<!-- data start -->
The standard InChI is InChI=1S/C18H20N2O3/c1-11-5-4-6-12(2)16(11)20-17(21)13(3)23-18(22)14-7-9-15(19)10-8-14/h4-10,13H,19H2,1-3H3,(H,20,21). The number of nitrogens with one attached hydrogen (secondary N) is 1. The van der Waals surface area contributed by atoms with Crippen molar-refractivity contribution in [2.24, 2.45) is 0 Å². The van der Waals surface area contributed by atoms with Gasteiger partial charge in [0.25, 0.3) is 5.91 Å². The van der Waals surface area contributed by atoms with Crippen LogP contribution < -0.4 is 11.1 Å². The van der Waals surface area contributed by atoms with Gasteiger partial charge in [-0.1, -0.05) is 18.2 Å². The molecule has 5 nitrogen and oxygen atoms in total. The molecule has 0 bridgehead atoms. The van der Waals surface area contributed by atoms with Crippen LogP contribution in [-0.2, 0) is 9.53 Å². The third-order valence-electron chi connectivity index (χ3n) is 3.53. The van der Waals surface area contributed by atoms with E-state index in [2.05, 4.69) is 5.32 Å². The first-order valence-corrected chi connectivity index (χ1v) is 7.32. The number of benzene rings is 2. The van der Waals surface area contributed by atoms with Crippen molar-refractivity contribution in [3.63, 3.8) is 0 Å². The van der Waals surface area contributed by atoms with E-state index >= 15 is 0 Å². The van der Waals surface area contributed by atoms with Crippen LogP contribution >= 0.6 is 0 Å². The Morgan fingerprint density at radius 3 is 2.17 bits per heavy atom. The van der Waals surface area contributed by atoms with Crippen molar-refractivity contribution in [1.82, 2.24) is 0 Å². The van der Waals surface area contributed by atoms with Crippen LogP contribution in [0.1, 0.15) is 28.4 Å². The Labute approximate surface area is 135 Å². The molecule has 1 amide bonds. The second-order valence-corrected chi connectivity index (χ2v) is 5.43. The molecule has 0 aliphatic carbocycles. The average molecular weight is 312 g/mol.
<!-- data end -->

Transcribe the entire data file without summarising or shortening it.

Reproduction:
The standard InChI is InChI=1S/C18H20N2O3/c1-11-5-4-6-12(2)16(11)20-17(21)13(3)23-18(22)14-7-9-15(19)10-8-14/h4-10,13H,19H2,1-3H3,(H,20,21). The number of nitrogens with one attached hydrogen (secondary N) is 1. The van der Waals surface area contributed by atoms with Crippen molar-refractivity contribution in [2.24, 2.45) is 0 Å². The van der Waals surface area contributed by atoms with Gasteiger partial charge in [0.25, 0.3) is 5.91 Å². The van der Waals surface area contributed by atoms with Crippen LogP contribution < -0.4 is 11.1 Å². The van der Waals surface area contributed by atoms with Gasteiger partial charge in [-0.1, -0.05) is 18.2 Å². The molecule has 5 nitrogen and oxygen atoms in total. The molecule has 0 bridgehead atoms. The van der Waals surface area contributed by atoms with Crippen LogP contribution in [-0.2, 0) is 9.53 Å². The third-order valence-electron chi connectivity index (χ3n) is 3.53. The van der Waals surface area contributed by atoms with E-state index in [2.05, 4.69) is 5.32 Å². The first-order valence-corrected chi connectivity index (χ1v) is 7.32. The number of benzene rings is 2. The van der Waals surface area contributed by atoms with Crippen molar-refractivity contribution in [3.63, 3.8) is 0 Å². The van der Waals surface area contributed by atoms with E-state index >= 15 is 0 Å². The van der Waals surface area contributed by atoms with Crippen LogP contribution >= 0.6 is 0 Å². The Morgan fingerprint density at radius 3 is 2.17 bits per heavy atom. The van der Waals surface area contributed by atoms with Crippen molar-refractivity contribution in [1.82, 2.24) is 0 Å². The van der Waals surface area contributed by atoms with Crippen LogP contribution in [0.1, 0.15) is 28.4 Å². The Labute approximate surface area is 135 Å². The molecule has 1 amide bonds. The second-order valence-corrected chi connectivity index (χ2v) is 5.43. The molecule has 0 aliphatic carbocycles. The average molecular weight is 312 g/mol.